From 1975 to 1979, a political organization called Khmer Rouge ruled the country of Cambodia, eventually destroying the education system and orchestrating a mass genocide. It is estimated that between 1.7 million to 2.5 million people were killed, including most of the teachers in the country. Since then education has been a persistent need in Cambodia, especially in rural areas.
Sterling Real Estate Group Owner Phil Dyer was stationed in Vietnam in the late 1960s, as part of the US Navy. The Khmer Rouge took over soon after Dyer left Southeast Asia, targeting the educated class including teachers and government officers. “I was so saddened and outraged that nobody would help these people,” Phil said. He learned about the Cambodia Rural Schools Program and decided to fund the building of a school in 2005. The organization enables organizations and individuals to build or adopt a school and provide essential needs like computer training, English lessons, vegetable gardens and more.
The structure is a brand new five classroom building replacing a thatched hut with a palm frond roof and no sides. The new school is 6500 square feet and is solid concrete. Phil and his family attended the grand opening in December of 2005. The school opened with 99 students and three teachers. Over time Sterling helped fund the addition of a well, vegetable garden, and a computer with a satellite link to send and receive email. They have also hired additional teachers and a nurse, as well as housing for the teachers, nurse, visiting teachers and other travelers who visit the school. “I think education is the base, the fundamental thing someone needs to have a chance. Unless you have an education, you’ll always be on the low end of poverty,” said Phil.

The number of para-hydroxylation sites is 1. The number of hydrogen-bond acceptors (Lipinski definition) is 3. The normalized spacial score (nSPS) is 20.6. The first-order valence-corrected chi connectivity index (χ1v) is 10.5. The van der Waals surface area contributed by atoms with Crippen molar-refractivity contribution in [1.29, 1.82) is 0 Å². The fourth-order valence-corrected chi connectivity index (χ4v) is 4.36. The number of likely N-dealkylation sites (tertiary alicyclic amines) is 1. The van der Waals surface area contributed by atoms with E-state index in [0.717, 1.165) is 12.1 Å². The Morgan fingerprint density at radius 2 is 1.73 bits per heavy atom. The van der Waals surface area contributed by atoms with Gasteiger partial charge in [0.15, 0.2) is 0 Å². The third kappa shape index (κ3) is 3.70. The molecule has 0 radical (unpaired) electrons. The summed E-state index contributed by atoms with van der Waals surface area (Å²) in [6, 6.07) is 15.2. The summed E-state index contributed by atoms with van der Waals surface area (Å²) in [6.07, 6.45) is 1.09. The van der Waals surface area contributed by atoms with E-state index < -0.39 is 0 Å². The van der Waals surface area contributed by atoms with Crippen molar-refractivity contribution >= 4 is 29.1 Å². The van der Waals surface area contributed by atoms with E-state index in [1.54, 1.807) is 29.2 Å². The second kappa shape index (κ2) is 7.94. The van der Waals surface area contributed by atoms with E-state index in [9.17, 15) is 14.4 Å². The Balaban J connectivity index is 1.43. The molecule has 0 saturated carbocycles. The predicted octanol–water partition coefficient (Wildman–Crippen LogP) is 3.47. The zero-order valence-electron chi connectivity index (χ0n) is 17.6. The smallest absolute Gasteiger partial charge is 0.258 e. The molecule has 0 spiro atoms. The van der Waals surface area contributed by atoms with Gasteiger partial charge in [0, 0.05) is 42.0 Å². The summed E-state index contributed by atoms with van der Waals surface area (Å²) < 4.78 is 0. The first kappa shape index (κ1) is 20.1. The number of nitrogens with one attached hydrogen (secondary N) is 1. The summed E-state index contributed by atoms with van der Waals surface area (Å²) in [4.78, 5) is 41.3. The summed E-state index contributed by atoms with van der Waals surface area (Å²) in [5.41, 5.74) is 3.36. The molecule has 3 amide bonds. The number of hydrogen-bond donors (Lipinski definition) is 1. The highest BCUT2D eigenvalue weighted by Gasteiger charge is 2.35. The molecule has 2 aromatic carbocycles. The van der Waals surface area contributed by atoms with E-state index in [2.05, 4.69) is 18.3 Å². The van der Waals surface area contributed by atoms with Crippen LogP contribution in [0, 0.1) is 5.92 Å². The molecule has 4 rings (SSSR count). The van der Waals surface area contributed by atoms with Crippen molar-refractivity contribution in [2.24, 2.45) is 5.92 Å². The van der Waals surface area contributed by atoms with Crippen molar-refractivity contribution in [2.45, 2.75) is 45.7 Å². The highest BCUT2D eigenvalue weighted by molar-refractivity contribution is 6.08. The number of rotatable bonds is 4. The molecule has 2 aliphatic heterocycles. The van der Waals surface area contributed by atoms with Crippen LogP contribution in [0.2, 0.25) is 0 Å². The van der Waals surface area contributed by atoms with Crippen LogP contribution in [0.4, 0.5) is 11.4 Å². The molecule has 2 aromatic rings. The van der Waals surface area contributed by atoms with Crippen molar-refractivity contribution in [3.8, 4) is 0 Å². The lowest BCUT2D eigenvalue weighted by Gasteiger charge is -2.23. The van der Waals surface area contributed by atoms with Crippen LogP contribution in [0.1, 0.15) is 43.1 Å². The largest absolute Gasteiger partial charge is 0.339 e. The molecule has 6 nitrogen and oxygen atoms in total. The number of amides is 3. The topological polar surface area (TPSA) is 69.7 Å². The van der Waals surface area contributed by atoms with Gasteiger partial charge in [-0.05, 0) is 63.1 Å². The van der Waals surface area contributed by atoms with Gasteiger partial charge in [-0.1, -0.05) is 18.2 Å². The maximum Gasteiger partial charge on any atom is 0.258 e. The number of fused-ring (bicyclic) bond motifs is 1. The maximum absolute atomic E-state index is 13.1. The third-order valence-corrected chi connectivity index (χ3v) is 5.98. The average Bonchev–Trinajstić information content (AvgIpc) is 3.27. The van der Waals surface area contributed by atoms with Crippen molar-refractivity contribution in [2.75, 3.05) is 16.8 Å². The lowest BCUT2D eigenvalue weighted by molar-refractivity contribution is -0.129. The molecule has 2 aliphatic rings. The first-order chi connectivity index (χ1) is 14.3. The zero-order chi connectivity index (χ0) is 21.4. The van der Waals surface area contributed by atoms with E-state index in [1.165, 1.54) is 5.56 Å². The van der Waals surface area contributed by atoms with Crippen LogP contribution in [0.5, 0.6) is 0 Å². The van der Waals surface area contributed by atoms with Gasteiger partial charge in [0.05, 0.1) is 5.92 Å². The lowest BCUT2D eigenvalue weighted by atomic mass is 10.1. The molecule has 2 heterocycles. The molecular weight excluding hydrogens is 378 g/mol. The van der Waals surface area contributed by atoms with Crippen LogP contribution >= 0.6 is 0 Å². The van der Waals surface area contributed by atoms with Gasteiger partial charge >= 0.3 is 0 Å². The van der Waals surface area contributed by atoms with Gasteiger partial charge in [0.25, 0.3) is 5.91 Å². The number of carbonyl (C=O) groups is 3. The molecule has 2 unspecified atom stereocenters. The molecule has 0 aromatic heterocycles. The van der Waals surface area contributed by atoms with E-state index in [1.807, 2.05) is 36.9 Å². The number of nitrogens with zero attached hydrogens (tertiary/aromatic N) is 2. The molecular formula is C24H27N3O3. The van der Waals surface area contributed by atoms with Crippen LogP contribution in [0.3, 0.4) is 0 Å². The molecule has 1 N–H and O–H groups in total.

On a local level, contributions are made to HomePort Learning Center, an alternative school providing a transitional education program for adjudicated and at-risk youth of Whatcom County. The services are free to the families they serve, as most students come from low-income households. The organization was founded in 1994 in response to the Juvenile Court’s efforts to provide alternate options for these youth. It was found that 55% of the 287 juvenile offenders that year were not enrolled in school.
In conjunction with academics and vocational education, maritime education is also offered as they learn to sail, navigate small craft, plan, build and repair wooden boats. Class size is limited to only 8 students with a strong focus on building self-esteem and relevancy. The staff is able to be flexible and adjust the curriculum to most benefit the students. The organization has an 85% average success rate with many students transitioning back to public school, enrolling in college, or gaining employment.